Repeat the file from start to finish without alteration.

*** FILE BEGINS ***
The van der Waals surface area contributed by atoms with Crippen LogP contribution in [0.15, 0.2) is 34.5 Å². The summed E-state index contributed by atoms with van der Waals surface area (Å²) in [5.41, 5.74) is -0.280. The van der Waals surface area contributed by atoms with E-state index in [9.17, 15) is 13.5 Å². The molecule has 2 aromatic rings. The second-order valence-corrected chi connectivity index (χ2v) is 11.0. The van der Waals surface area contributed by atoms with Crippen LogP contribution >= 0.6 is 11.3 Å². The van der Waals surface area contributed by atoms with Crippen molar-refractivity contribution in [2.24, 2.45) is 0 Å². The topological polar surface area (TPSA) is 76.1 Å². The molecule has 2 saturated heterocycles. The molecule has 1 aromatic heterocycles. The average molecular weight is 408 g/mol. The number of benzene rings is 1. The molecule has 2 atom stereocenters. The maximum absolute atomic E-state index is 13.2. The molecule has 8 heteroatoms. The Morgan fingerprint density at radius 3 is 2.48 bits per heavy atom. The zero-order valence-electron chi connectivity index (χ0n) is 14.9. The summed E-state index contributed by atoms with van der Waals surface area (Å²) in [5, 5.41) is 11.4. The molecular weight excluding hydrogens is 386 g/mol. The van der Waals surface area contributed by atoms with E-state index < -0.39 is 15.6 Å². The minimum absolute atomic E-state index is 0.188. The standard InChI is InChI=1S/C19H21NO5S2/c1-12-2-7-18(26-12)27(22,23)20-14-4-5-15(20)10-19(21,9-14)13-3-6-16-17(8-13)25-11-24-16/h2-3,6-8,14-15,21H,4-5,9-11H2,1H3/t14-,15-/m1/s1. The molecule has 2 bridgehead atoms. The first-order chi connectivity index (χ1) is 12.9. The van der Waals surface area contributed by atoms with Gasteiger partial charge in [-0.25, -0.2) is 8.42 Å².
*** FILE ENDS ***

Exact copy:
The van der Waals surface area contributed by atoms with Crippen LogP contribution in [0.15, 0.2) is 34.5 Å². The summed E-state index contributed by atoms with van der Waals surface area (Å²) in [5.41, 5.74) is -0.280. The van der Waals surface area contributed by atoms with E-state index in [9.17, 15) is 13.5 Å². The molecule has 2 aromatic rings. The second-order valence-corrected chi connectivity index (χ2v) is 11.0. The van der Waals surface area contributed by atoms with Crippen LogP contribution >= 0.6 is 11.3 Å². The van der Waals surface area contributed by atoms with Crippen molar-refractivity contribution in [2.24, 2.45) is 0 Å². The topological polar surface area (TPSA) is 76.1 Å². The molecule has 2 saturated heterocycles. The molecule has 1 aromatic heterocycles. The average molecular weight is 408 g/mol. The number of benzene rings is 1. The molecule has 2 atom stereocenters. The maximum absolute atomic E-state index is 13.2. The molecule has 8 heteroatoms. The Morgan fingerprint density at radius 3 is 2.48 bits per heavy atom. The zero-order valence-electron chi connectivity index (χ0n) is 14.9. The summed E-state index contributed by atoms with van der Waals surface area (Å²) in [5, 5.41) is 11.4. The molecular weight excluding hydrogens is 386 g/mol. The van der Waals surface area contributed by atoms with E-state index < -0.39 is 15.6 Å². The minimum absolute atomic E-state index is 0.188. The standard InChI is InChI=1S/C19H21NO5S2/c1-12-2-7-18(26-12)27(22,23)20-14-4-5-15(20)10-19(21,9-14)13-3-6-16-17(8-13)25-11-24-16/h2-3,6-8,14-15,21H,4-5,9-11H2,1H3/t14-,15-/m1/s1. The molecule has 2 bridgehead atoms. The first-order chi connectivity index (χ1) is 12.9. The van der Waals surface area contributed by atoms with Gasteiger partial charge in [-0.25, -0.2) is 8.42 Å².